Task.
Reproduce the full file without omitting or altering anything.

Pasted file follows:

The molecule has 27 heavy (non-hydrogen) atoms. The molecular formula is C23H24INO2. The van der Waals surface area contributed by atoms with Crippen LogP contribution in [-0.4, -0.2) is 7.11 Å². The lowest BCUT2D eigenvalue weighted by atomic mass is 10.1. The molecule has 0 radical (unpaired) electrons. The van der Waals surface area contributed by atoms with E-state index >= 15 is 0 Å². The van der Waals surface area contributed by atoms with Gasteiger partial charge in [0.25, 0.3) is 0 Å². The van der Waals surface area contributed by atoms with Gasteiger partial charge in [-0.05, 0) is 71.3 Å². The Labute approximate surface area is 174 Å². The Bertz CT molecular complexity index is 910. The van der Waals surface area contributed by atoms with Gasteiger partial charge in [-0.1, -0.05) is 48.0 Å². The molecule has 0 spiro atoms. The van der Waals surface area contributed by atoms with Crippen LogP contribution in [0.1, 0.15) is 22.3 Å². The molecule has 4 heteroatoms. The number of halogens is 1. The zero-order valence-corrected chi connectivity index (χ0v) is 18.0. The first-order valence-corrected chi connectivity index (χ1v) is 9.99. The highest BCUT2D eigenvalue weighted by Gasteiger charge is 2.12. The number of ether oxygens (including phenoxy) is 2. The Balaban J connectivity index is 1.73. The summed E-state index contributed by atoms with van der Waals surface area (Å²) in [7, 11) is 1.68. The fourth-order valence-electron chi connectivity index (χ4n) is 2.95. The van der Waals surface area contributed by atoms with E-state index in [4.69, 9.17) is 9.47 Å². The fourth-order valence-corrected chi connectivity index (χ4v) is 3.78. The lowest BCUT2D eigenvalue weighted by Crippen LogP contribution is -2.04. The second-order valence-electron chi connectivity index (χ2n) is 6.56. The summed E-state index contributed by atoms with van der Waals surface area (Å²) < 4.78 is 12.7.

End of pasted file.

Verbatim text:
The molecule has 27 heavy (non-hydrogen) atoms. The molecular formula is C23H24INO2. The van der Waals surface area contributed by atoms with Crippen LogP contribution in [-0.4, -0.2) is 7.11 Å². The lowest BCUT2D eigenvalue weighted by atomic mass is 10.1. The molecule has 0 radical (unpaired) electrons. The van der Waals surface area contributed by atoms with E-state index >= 15 is 0 Å². The van der Waals surface area contributed by atoms with Gasteiger partial charge in [0.25, 0.3) is 0 Å². The van der Waals surface area contributed by atoms with Gasteiger partial charge in [-0.05, 0) is 71.3 Å². The Labute approximate surface area is 174 Å². The Bertz CT molecular complexity index is 910. The van der Waals surface area contributed by atoms with Gasteiger partial charge in [-0.1, -0.05) is 48.0 Å². The molecule has 0 spiro atoms. The van der Waals surface area contributed by atoms with Crippen LogP contribution in [0.1, 0.15) is 22.3 Å². The molecule has 4 heteroatoms. The number of halogens is 1. The zero-order valence-corrected chi connectivity index (χ0v) is 18.0. The first-order valence-corrected chi connectivity index (χ1v) is 9.99. The highest BCUT2D eigenvalue weighted by Gasteiger charge is 2.12. The number of ether oxygens (including phenoxy) is 2. The Balaban J connectivity index is 1.73. The summed E-state index contributed by atoms with van der Waals surface area (Å²) in [7, 11) is 1.68. The fourth-order valence-electron chi connectivity index (χ4n) is 2.95. The van der Waals surface area contributed by atoms with E-state index in [4.69, 9.17) is 9.47 Å². The fourth-order valence-corrected chi connectivity index (χ4v) is 3.78. The lowest BCUT2D eigenvalue weighted by Crippen LogP contribution is -2.04. The second-order valence-electron chi connectivity index (χ2n) is 6.56. The summed E-state index contributed by atoms with van der Waals surface area (Å²) < 4.78 is 12.7.